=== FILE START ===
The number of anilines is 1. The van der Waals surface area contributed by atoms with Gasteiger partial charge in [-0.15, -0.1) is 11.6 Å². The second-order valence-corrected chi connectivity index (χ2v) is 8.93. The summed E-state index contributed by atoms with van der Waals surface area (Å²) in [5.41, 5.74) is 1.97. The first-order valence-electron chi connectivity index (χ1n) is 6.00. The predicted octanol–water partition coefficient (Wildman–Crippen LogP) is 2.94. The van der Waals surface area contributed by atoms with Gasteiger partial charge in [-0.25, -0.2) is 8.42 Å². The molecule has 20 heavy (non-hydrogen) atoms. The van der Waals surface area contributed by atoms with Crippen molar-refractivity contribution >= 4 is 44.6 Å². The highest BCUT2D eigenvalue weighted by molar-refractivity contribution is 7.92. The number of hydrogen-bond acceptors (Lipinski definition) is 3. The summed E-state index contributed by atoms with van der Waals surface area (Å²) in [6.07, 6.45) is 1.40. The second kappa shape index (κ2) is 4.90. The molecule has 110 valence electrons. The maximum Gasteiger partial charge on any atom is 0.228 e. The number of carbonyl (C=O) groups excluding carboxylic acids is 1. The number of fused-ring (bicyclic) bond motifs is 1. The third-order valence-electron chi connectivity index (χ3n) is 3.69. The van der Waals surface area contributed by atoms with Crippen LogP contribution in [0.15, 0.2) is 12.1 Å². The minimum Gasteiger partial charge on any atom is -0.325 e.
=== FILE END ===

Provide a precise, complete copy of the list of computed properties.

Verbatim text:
The number of anilines is 1. The van der Waals surface area contributed by atoms with Gasteiger partial charge in [-0.15, -0.1) is 11.6 Å². The second-order valence-corrected chi connectivity index (χ2v) is 8.93. The summed E-state index contributed by atoms with van der Waals surface area (Å²) in [5.41, 5.74) is 1.97. The first-order valence-electron chi connectivity index (χ1n) is 6.00. The predicted octanol–water partition coefficient (Wildman–Crippen LogP) is 2.94. The van der Waals surface area contributed by atoms with Gasteiger partial charge in [-0.25, -0.2) is 8.42 Å². The molecule has 20 heavy (non-hydrogen) atoms. The van der Waals surface area contributed by atoms with Crippen molar-refractivity contribution >= 4 is 44.6 Å². The highest BCUT2D eigenvalue weighted by molar-refractivity contribution is 7.92. The number of hydrogen-bond acceptors (Lipinski definition) is 3. The summed E-state index contributed by atoms with van der Waals surface area (Å²) in [6.07, 6.45) is 1.40. The second kappa shape index (κ2) is 4.90. The molecule has 110 valence electrons. The maximum Gasteiger partial charge on any atom is 0.228 e. The number of carbonyl (C=O) groups excluding carboxylic acids is 1. The number of fused-ring (bicyclic) bond motifs is 1. The third-order valence-electron chi connectivity index (χ3n) is 3.69. The van der Waals surface area contributed by atoms with Crippen LogP contribution in [0.15, 0.2) is 12.1 Å². The minimum Gasteiger partial charge on any atom is -0.325 e.